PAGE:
Sometimes It’s Best To Do Nothing thumbnail

Sometimes It’s Best To Do Nothing

3 Things by Jill Herzig, Editor-in-Chief, Redbook magazine

3 Things by Jill Herzig, Editor-in-Chief, Redbook magazine

Truth

Women always complain that it’s useless to vent to a man because as soon as you tell him a problem he starts offering up solutions, instead of just listening.

I think moms are even worse in this regard, and I might be the worst of all moms.

I’ve always been an ameliorator, a negotiator, an advocate, a defender, a worker-bee on behalf of those I love. I could go into a long blah-blah about the psychological forces that made me this way, but that’s just about me. What’s universal? Motherhood makes all women into instinctual problem solvers.

From the moment we respond to that first newborn cry (remember the almost mechanical sound their earliest cries had?), we want to solve whatever’s the matter. We rush forth with food, shushing, the just-right jiggle, a pacifier, a different pacifier if the first one didn’t work. Later, it’s a Looney-Toons Bandaid, ketchup for the unwanted chicken, a negotiated settlement to a sharing dispute, and in emergencies, candy.

When my kids were small and I couldn’t quickly right what was wrong, I called in experts: a reading tutor; a therapist who specialized in night terrors. No regrets there—they really helped. But as my daughters have grown—they are now 13 and 10—I’ve learned to question my fix-it reflex.

I stopped myself from emailing our school when my older daughter was spending 3-plus hours on homework a night, and now, months later, she is somehow finishing in a more tolerable two hours (with time leftover to watch some of the Knicks game with her dad—huzzah!).

When a friend conflict came up with my younger daughter, I let her tell me the whole saga and purposely withheld my sage advice. Now they are getting together for playdates and I haven’t heard another word about it.

When I don’t jump to address every issue, most of them seem to melt away on their own, or even better, my kids figure out how to handle them independently. That’s my truth for right now.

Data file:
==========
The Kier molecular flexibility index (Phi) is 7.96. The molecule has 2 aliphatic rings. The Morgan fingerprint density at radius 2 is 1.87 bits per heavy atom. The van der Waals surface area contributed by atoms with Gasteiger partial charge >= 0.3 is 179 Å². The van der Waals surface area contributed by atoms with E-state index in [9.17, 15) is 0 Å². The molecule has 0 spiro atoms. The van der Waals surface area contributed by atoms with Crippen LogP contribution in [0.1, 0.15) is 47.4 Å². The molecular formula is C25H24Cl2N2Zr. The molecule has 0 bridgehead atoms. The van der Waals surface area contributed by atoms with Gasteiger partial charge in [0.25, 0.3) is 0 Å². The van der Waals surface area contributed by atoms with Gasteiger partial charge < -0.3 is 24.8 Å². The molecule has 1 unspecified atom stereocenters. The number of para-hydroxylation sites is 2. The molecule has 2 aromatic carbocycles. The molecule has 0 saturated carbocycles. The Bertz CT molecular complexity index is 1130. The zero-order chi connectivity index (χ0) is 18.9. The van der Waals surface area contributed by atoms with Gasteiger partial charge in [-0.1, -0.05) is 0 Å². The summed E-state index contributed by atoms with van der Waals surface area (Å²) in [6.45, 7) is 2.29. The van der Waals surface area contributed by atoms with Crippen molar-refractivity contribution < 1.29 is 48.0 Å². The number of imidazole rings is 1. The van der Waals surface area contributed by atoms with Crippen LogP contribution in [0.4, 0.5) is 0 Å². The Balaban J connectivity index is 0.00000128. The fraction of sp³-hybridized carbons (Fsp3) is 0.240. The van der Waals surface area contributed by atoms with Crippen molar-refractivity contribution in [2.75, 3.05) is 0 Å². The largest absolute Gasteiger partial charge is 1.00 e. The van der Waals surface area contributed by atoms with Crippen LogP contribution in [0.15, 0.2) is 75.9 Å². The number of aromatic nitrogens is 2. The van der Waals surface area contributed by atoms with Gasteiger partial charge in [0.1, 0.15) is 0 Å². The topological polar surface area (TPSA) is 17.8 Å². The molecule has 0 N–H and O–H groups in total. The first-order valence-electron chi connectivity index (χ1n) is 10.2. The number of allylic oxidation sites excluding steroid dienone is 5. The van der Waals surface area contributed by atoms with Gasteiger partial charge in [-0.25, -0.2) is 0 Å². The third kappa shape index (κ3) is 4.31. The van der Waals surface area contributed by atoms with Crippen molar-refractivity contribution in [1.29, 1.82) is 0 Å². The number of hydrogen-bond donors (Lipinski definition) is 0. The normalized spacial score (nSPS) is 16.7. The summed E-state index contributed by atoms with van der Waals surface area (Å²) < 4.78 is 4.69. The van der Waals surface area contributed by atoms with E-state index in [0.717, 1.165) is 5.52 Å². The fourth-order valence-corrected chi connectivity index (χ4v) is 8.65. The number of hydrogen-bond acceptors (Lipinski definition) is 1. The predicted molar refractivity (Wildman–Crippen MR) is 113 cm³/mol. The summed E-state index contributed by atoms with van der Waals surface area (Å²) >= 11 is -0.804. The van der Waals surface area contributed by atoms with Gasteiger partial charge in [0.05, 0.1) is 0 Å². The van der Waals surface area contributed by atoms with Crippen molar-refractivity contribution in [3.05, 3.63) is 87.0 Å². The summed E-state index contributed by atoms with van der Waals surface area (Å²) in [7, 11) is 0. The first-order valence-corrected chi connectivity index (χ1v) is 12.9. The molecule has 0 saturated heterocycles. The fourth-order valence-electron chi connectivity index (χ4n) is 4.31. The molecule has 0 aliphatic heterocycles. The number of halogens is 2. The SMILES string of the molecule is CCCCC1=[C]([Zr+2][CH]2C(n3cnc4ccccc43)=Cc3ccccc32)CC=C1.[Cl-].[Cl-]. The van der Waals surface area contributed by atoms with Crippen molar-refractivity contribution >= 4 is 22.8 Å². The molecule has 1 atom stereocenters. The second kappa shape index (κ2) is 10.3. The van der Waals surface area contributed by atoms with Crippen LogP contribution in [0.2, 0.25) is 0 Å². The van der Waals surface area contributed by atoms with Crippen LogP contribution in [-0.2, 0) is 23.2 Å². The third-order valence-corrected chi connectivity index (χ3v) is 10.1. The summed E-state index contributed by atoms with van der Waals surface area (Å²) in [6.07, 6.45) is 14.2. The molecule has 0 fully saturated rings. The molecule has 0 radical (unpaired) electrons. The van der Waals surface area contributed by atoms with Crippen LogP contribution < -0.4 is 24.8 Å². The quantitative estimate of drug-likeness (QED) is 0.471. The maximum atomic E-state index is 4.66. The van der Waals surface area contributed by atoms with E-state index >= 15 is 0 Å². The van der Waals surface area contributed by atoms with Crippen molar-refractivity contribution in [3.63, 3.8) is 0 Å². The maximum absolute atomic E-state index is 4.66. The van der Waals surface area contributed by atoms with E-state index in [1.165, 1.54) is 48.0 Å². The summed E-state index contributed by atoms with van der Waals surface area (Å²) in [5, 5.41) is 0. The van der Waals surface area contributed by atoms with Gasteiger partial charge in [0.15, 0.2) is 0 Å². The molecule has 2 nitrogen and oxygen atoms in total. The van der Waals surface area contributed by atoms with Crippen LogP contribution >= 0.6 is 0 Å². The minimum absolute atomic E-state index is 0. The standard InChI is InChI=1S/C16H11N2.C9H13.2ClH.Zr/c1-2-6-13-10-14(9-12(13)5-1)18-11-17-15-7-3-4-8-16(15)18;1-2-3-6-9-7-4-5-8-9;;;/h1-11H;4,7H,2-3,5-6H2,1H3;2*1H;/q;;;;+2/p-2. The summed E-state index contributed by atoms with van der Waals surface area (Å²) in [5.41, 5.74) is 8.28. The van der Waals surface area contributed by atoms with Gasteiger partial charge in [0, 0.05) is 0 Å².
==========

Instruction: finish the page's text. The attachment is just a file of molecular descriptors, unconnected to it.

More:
What’s true for parenthood doesn’t necessarily go for marriage, however. There, I’ve learned that ignoring problems and hoping they’ll go away is foolish (if what you really want is to stay married). Better to do something about it. And sex is usually the best thing to do.

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Tip

I’m going to be a crank on this one and say that my best tip is not to give a tip unless you are directly, explicitly asked for one.

Women, especially moms, give tips to one another constantly. Our motives are pure, but I think we sometimes drive each other crazy with our constant suggestions of how to do things better, faster, smarter, more creatively. Wait until someone says, “Hey, do you have any ideas for me on this?” to let fly.

Find

Cle de Peau concealer.

Wow, is this stuff good. Though now I’m intrigued by Alicia Ybarbo’s find—that Eve Pearl Salmon Concealer. Could it possibly be better? With my dark circles, I may start using both.

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Contributor: Jill Herzig, Editor-in-Chief of Redbook
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Comments on this entry are closed.

  • Lindsey April 5, 2013 at 8:13 am

    Love Jill, love her truth, and am now burning up the internet to find some Cle de Peau concealer. Thank you both!

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  • Jenna@CallHerHappy April 5, 2013 at 8:23 am

    I agree on your tip :) Sometimes I feel like people are criticizing me when they offer unsolicited advice. But, I know they mean well, so maybe it’s a problem on my end!

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  • Jessica Smock April 5, 2013 at 12:00 pm

    This is something that I’m still learning gradually: to stop myself from “fixing” every problem, large or small. For a lot of moms of a “certain type” this ability to let things go for a while and see what happens goes against our temperamental instincts. But you’re right: it’s often the best course of action.

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  • Lisa Ahn April 17, 2013 at 8:47 am

    Oh, this is a good truth! I need to work on listening more, waiting. One thing that helps me is to just listen and then say, “What can I do for you?” or “How can I help?” (This works best with the 9 year old.) Then she can respond — or just ask for a hug.

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